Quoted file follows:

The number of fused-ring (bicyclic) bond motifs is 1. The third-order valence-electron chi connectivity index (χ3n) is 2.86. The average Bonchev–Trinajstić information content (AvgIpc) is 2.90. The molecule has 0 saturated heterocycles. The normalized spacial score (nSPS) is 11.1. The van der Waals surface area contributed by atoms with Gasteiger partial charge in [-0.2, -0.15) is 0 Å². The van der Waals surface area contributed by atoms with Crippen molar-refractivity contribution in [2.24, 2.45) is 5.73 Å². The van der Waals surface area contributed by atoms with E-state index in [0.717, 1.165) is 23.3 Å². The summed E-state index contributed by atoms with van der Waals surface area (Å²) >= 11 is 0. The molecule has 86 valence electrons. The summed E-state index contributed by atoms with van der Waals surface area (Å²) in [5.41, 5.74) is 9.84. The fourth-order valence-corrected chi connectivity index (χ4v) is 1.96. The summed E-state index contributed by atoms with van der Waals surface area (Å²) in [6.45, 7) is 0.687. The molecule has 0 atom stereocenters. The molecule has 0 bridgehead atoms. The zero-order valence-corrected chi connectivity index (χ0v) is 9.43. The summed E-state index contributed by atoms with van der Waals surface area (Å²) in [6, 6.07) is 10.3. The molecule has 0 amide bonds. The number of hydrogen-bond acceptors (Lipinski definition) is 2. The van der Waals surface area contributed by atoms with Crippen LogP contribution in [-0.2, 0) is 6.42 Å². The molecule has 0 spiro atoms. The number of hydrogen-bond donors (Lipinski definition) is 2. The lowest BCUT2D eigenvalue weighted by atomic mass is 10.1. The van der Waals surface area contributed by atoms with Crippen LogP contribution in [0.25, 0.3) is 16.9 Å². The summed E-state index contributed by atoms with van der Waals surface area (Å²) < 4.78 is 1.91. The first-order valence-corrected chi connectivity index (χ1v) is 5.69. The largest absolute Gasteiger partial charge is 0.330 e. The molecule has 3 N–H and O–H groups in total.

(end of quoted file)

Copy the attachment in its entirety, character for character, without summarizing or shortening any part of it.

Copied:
The number of fused-ring (bicyclic) bond motifs is 1. The third-order valence-electron chi connectivity index (χ3n) is 2.86. The average Bonchev–Trinajstić information content (AvgIpc) is 2.90. The molecule has 0 saturated heterocycles. The normalized spacial score (nSPS) is 11.1. The van der Waals surface area contributed by atoms with Gasteiger partial charge in [-0.2, -0.15) is 0 Å². The van der Waals surface area contributed by atoms with Crippen molar-refractivity contribution in [2.24, 2.45) is 5.73 Å². The van der Waals surface area contributed by atoms with E-state index in [0.717, 1.165) is 23.3 Å². The summed E-state index contributed by atoms with van der Waals surface area (Å²) >= 11 is 0. The molecule has 86 valence electrons. The summed E-state index contributed by atoms with van der Waals surface area (Å²) in [5.41, 5.74) is 9.84. The fourth-order valence-corrected chi connectivity index (χ4v) is 1.96. The summed E-state index contributed by atoms with van der Waals surface area (Å²) in [6.45, 7) is 0.687. The molecule has 0 atom stereocenters. The molecule has 0 bridgehead atoms. The zero-order valence-corrected chi connectivity index (χ0v) is 9.43. The summed E-state index contributed by atoms with van der Waals surface area (Å²) in [6, 6.07) is 10.3. The molecule has 0 amide bonds. The number of hydrogen-bond acceptors (Lipinski definition) is 2. The van der Waals surface area contributed by atoms with Crippen LogP contribution in [-0.2, 0) is 6.42 Å². The molecule has 0 spiro atoms. The number of hydrogen-bond donors (Lipinski definition) is 2. The lowest BCUT2D eigenvalue weighted by atomic mass is 10.1. The van der Waals surface area contributed by atoms with Crippen LogP contribution in [0.25, 0.3) is 16.9 Å². The summed E-state index contributed by atoms with van der Waals surface area (Å²) < 4.78 is 1.91. The first-order valence-corrected chi connectivity index (χ1v) is 5.69. The largest absolute Gasteiger partial charge is 0.330 e. The molecule has 3 N–H and O–H groups in total.